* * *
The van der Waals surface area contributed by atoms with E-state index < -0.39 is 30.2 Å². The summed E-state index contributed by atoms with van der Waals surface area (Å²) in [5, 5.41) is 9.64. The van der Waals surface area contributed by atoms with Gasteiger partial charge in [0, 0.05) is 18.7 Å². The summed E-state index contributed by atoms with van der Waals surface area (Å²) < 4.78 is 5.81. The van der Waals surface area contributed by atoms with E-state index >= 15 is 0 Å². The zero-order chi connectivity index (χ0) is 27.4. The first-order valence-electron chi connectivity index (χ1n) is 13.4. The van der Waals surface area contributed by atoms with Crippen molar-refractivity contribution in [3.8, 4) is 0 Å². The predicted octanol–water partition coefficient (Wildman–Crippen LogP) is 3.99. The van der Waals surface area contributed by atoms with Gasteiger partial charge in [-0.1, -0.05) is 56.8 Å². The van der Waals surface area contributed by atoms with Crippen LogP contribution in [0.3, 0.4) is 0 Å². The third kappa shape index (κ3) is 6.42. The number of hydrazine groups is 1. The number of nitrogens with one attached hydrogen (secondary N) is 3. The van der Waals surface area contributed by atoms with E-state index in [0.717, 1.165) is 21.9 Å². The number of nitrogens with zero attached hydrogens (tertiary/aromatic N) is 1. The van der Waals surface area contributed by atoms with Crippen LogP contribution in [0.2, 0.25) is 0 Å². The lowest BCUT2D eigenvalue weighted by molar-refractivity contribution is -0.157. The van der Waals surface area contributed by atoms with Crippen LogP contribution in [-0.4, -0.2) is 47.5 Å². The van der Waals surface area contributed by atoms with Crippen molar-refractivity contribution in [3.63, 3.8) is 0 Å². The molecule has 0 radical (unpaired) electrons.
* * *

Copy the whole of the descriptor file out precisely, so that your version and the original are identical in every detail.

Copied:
The van der Waals surface area contributed by atoms with E-state index < -0.39 is 30.2 Å². The summed E-state index contributed by atoms with van der Waals surface area (Å²) in [5, 5.41) is 9.64. The van der Waals surface area contributed by atoms with Gasteiger partial charge in [0, 0.05) is 18.7 Å². The summed E-state index contributed by atoms with van der Waals surface area (Å²) < 4.78 is 5.81. The van der Waals surface area contributed by atoms with E-state index >= 15 is 0 Å². The zero-order chi connectivity index (χ0) is 27.4. The first-order valence-electron chi connectivity index (χ1n) is 13.4. The van der Waals surface area contributed by atoms with Crippen molar-refractivity contribution in [3.8, 4) is 0 Å². The predicted octanol–water partition coefficient (Wildman–Crippen LogP) is 3.99. The van der Waals surface area contributed by atoms with Gasteiger partial charge in [-0.1, -0.05) is 56.8 Å². The van der Waals surface area contributed by atoms with Crippen LogP contribution in [0.3, 0.4) is 0 Å². The third kappa shape index (κ3) is 6.42. The number of hydrazine groups is 1. The number of nitrogens with one attached hydrogen (secondary N) is 3. The van der Waals surface area contributed by atoms with E-state index in [0.717, 1.165) is 21.9 Å². The number of nitrogens with zero attached hydrogens (tertiary/aromatic N) is 1. The van der Waals surface area contributed by atoms with Crippen LogP contribution in [0.2, 0.25) is 0 Å². The lowest BCUT2D eigenvalue weighted by molar-refractivity contribution is -0.157. The van der Waals surface area contributed by atoms with Crippen LogP contribution in [-0.4, -0.2) is 47.5 Å². The van der Waals surface area contributed by atoms with Crippen molar-refractivity contribution in [3.63, 3.8) is 0 Å². The molecule has 0 radical (unpaired) electrons.